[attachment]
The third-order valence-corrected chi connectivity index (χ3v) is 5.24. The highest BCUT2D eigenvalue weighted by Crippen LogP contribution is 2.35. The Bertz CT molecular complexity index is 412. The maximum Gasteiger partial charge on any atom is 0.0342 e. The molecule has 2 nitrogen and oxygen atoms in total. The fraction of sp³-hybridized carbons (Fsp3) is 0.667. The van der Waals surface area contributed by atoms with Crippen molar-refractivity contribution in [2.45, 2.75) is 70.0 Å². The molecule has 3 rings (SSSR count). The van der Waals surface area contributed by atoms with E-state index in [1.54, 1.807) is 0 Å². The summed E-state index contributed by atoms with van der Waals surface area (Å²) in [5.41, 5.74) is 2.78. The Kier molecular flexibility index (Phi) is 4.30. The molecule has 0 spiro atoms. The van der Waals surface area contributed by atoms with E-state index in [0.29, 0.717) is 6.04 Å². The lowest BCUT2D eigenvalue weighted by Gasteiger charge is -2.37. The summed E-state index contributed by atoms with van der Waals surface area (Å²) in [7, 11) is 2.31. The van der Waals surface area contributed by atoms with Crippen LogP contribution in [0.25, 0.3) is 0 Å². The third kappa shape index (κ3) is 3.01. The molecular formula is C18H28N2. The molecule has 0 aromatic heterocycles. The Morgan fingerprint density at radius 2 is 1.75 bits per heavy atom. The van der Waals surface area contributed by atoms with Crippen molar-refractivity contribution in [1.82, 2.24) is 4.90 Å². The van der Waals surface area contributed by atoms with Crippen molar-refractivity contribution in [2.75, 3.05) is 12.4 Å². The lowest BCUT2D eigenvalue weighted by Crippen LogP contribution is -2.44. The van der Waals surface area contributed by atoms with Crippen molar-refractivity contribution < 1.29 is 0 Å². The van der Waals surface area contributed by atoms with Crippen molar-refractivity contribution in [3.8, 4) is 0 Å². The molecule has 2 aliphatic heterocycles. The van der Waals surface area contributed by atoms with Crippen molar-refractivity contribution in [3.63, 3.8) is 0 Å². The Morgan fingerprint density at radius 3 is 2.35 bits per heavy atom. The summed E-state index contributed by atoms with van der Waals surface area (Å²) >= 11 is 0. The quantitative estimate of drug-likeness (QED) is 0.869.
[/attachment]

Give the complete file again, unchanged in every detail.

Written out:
The third-order valence-corrected chi connectivity index (χ3v) is 5.24. The highest BCUT2D eigenvalue weighted by Crippen LogP contribution is 2.35. The Bertz CT molecular complexity index is 412. The maximum Gasteiger partial charge on any atom is 0.0342 e. The molecule has 2 nitrogen and oxygen atoms in total. The fraction of sp³-hybridized carbons (Fsp3) is 0.667. The van der Waals surface area contributed by atoms with Crippen molar-refractivity contribution in [2.45, 2.75) is 70.0 Å². The molecule has 3 rings (SSSR count). The van der Waals surface area contributed by atoms with E-state index in [1.54, 1.807) is 0 Å². The summed E-state index contributed by atoms with van der Waals surface area (Å²) in [5.41, 5.74) is 2.78. The Kier molecular flexibility index (Phi) is 4.30. The molecule has 0 spiro atoms. The van der Waals surface area contributed by atoms with E-state index in [0.29, 0.717) is 6.04 Å². The lowest BCUT2D eigenvalue weighted by Gasteiger charge is -2.37. The summed E-state index contributed by atoms with van der Waals surface area (Å²) in [7, 11) is 2.31. The van der Waals surface area contributed by atoms with Crippen LogP contribution in [0.25, 0.3) is 0 Å². The third kappa shape index (κ3) is 3.01. The molecular formula is C18H28N2. The molecule has 0 aromatic heterocycles. The Morgan fingerprint density at radius 2 is 1.75 bits per heavy atom. The van der Waals surface area contributed by atoms with Crippen molar-refractivity contribution in [1.82, 2.24) is 4.90 Å². The van der Waals surface area contributed by atoms with Crippen molar-refractivity contribution in [2.75, 3.05) is 12.4 Å². The lowest BCUT2D eigenvalue weighted by Crippen LogP contribution is -2.44. The van der Waals surface area contributed by atoms with Crippen molar-refractivity contribution < 1.29 is 0 Å². The van der Waals surface area contributed by atoms with Crippen molar-refractivity contribution in [3.8, 4) is 0 Å². The molecule has 2 aliphatic heterocycles. The van der Waals surface area contributed by atoms with Crippen molar-refractivity contribution in [3.63, 3.8) is 0 Å². The Morgan fingerprint density at radius 3 is 2.35 bits per heavy atom. The summed E-state index contributed by atoms with van der Waals surface area (Å²) >= 11 is 0. The quantitative estimate of drug-likeness (QED) is 0.869.